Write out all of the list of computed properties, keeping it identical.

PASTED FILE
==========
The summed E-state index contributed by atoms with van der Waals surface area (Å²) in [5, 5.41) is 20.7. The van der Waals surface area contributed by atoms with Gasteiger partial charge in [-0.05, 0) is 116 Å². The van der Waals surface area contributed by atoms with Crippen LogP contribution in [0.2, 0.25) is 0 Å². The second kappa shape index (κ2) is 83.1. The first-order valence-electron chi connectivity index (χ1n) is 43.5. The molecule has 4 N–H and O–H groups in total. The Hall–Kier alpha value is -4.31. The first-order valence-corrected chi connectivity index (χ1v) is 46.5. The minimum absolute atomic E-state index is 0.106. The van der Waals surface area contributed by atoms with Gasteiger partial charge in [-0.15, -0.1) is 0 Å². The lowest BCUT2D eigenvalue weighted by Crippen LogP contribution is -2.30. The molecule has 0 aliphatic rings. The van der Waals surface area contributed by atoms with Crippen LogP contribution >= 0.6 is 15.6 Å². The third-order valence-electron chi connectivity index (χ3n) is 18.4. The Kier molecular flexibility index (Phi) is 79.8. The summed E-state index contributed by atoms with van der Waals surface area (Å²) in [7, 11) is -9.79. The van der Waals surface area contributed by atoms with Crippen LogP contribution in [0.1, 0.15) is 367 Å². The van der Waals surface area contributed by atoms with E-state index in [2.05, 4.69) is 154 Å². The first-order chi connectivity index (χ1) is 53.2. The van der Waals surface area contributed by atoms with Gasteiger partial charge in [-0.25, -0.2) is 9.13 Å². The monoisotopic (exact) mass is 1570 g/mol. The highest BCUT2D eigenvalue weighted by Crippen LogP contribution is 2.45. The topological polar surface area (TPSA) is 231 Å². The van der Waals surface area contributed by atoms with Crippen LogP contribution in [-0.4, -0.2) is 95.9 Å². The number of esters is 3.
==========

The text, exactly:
The summed E-state index contributed by atoms with van der Waals surface area (Å²) in [5, 5.41) is 20.7. The van der Waals surface area contributed by atoms with Gasteiger partial charge in [-0.05, 0) is 116 Å². The van der Waals surface area contributed by atoms with Crippen LogP contribution in [0.2, 0.25) is 0 Å². The second kappa shape index (κ2) is 83.1. The first-order valence-electron chi connectivity index (χ1n) is 43.5. The molecule has 4 N–H and O–H groups in total. The Hall–Kier alpha value is -4.31. The first-order valence-corrected chi connectivity index (χ1v) is 46.5. The minimum absolute atomic E-state index is 0.106. The van der Waals surface area contributed by atoms with Gasteiger partial charge in [-0.15, -0.1) is 0 Å². The lowest BCUT2D eigenvalue weighted by Crippen LogP contribution is -2.30. The molecule has 0 aliphatic rings. The van der Waals surface area contributed by atoms with Crippen LogP contribution >= 0.6 is 15.6 Å². The third-order valence-electron chi connectivity index (χ3n) is 18.4. The Kier molecular flexibility index (Phi) is 79.8. The summed E-state index contributed by atoms with van der Waals surface area (Å²) in [7, 11) is -9.79. The van der Waals surface area contributed by atoms with Crippen LogP contribution in [0.1, 0.15) is 367 Å². The van der Waals surface area contributed by atoms with E-state index in [2.05, 4.69) is 154 Å². The first-order chi connectivity index (χ1) is 53.2. The van der Waals surface area contributed by atoms with Gasteiger partial charge in [-0.25, -0.2) is 9.13 Å². The monoisotopic (exact) mass is 1570 g/mol. The highest BCUT2D eigenvalue weighted by Crippen LogP contribution is 2.45. The topological polar surface area (TPSA) is 231 Å². The van der Waals surface area contributed by atoms with Crippen LogP contribution in [-0.4, -0.2) is 95.9 Å². The number of esters is 3.